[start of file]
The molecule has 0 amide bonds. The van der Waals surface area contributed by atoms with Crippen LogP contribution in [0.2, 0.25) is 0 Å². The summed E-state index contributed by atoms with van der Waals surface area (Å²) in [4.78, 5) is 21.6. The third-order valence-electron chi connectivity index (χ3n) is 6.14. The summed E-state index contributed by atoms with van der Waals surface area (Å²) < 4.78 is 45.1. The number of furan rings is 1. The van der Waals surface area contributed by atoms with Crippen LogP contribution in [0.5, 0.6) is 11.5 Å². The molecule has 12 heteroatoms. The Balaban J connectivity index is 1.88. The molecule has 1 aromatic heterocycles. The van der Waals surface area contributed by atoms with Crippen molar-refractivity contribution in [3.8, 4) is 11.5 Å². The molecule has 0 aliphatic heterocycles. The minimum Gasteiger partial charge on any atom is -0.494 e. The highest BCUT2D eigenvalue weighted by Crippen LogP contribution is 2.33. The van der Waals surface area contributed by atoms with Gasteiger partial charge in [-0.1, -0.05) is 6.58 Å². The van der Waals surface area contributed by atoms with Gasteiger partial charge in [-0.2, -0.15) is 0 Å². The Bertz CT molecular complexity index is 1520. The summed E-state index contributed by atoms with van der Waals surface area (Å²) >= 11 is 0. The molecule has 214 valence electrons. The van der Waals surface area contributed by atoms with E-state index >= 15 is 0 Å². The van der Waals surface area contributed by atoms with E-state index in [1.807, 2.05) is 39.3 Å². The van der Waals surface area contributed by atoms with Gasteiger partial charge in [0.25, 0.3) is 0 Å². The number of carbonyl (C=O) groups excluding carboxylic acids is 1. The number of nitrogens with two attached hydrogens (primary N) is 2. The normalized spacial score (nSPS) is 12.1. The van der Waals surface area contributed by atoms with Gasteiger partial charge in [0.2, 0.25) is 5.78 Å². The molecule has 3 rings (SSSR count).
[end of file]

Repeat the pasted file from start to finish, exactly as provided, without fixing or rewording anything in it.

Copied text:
The molecule has 0 amide bonds. The van der Waals surface area contributed by atoms with Crippen LogP contribution in [0.2, 0.25) is 0 Å². The summed E-state index contributed by atoms with van der Waals surface area (Å²) in [4.78, 5) is 21.6. The third-order valence-electron chi connectivity index (χ3n) is 6.14. The summed E-state index contributed by atoms with van der Waals surface area (Å²) < 4.78 is 45.1. The number of furan rings is 1. The van der Waals surface area contributed by atoms with Crippen LogP contribution in [0.5, 0.6) is 11.5 Å². The molecule has 12 heteroatoms. The Balaban J connectivity index is 1.88. The molecule has 1 aromatic heterocycles. The van der Waals surface area contributed by atoms with Crippen molar-refractivity contribution in [3.8, 4) is 11.5 Å². The molecule has 0 aliphatic heterocycles. The minimum Gasteiger partial charge on any atom is -0.494 e. The highest BCUT2D eigenvalue weighted by Crippen LogP contribution is 2.33. The van der Waals surface area contributed by atoms with Gasteiger partial charge in [-0.1, -0.05) is 6.58 Å². The van der Waals surface area contributed by atoms with Gasteiger partial charge in [-0.2, -0.15) is 0 Å². The Bertz CT molecular complexity index is 1520. The summed E-state index contributed by atoms with van der Waals surface area (Å²) >= 11 is 0. The molecule has 214 valence electrons. The van der Waals surface area contributed by atoms with E-state index >= 15 is 0 Å². The van der Waals surface area contributed by atoms with E-state index in [1.807, 2.05) is 39.3 Å². The van der Waals surface area contributed by atoms with Gasteiger partial charge in [0.25, 0.3) is 0 Å². The number of carbonyl (C=O) groups excluding carboxylic acids is 1. The number of nitrogens with two attached hydrogens (primary N) is 2. The normalized spacial score (nSPS) is 12.1. The van der Waals surface area contributed by atoms with Gasteiger partial charge in [0.2, 0.25) is 5.78 Å². The molecule has 3 rings (SSSR count).